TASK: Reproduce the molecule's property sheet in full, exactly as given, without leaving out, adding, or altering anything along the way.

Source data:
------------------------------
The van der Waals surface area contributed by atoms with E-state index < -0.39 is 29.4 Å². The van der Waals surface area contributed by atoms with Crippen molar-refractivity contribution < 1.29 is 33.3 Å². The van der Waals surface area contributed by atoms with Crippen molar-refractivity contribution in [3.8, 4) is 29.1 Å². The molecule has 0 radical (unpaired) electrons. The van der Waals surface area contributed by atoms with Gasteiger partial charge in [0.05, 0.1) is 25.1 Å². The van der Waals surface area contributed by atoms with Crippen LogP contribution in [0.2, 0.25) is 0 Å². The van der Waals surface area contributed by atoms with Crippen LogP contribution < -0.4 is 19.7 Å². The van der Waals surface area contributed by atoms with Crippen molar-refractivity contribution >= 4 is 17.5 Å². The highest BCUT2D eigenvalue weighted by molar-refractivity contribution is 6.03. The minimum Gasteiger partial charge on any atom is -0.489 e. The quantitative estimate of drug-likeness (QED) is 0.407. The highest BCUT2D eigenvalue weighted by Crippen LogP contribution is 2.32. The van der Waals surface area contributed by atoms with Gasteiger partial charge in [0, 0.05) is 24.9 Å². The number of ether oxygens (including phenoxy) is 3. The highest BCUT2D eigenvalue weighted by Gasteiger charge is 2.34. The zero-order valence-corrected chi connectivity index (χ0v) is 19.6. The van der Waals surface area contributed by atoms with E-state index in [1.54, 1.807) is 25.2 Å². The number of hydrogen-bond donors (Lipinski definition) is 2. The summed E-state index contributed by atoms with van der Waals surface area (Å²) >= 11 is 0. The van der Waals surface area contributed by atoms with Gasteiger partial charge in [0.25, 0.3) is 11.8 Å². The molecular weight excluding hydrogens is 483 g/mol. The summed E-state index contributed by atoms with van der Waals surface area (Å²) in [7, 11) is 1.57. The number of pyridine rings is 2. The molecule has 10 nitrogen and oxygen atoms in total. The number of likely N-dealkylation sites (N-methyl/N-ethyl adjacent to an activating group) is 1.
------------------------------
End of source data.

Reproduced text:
The van der Waals surface area contributed by atoms with E-state index < -0.39 is 29.4 Å². The van der Waals surface area contributed by atoms with Crippen molar-refractivity contribution < 1.29 is 33.3 Å². The van der Waals surface area contributed by atoms with Crippen molar-refractivity contribution in [3.8, 4) is 29.1 Å². The molecule has 0 radical (unpaired) electrons. The van der Waals surface area contributed by atoms with Gasteiger partial charge in [0.05, 0.1) is 25.1 Å². The van der Waals surface area contributed by atoms with Crippen LogP contribution in [0.2, 0.25) is 0 Å². The van der Waals surface area contributed by atoms with Crippen LogP contribution < -0.4 is 19.7 Å². The van der Waals surface area contributed by atoms with Crippen molar-refractivity contribution >= 4 is 17.5 Å². The highest BCUT2D eigenvalue weighted by molar-refractivity contribution is 6.03. The minimum Gasteiger partial charge on any atom is -0.489 e. The quantitative estimate of drug-likeness (QED) is 0.407. The highest BCUT2D eigenvalue weighted by Crippen LogP contribution is 2.32. The van der Waals surface area contributed by atoms with Gasteiger partial charge in [0, 0.05) is 24.9 Å². The number of ether oxygens (including phenoxy) is 3. The highest BCUT2D eigenvalue weighted by Gasteiger charge is 2.34. The zero-order valence-corrected chi connectivity index (χ0v) is 19.6. The van der Waals surface area contributed by atoms with E-state index in [1.54, 1.807) is 25.2 Å². The number of hydrogen-bond donors (Lipinski definition) is 2. The summed E-state index contributed by atoms with van der Waals surface area (Å²) >= 11 is 0. The van der Waals surface area contributed by atoms with Gasteiger partial charge in [0.25, 0.3) is 11.8 Å². The molecular weight excluding hydrogens is 483 g/mol. The summed E-state index contributed by atoms with van der Waals surface area (Å²) in [7, 11) is 1.57. The number of pyridine rings is 2. The molecule has 10 nitrogen and oxygen atoms in total. The number of likely N-dealkylation sites (N-methyl/N-ethyl adjacent to an activating group) is 1.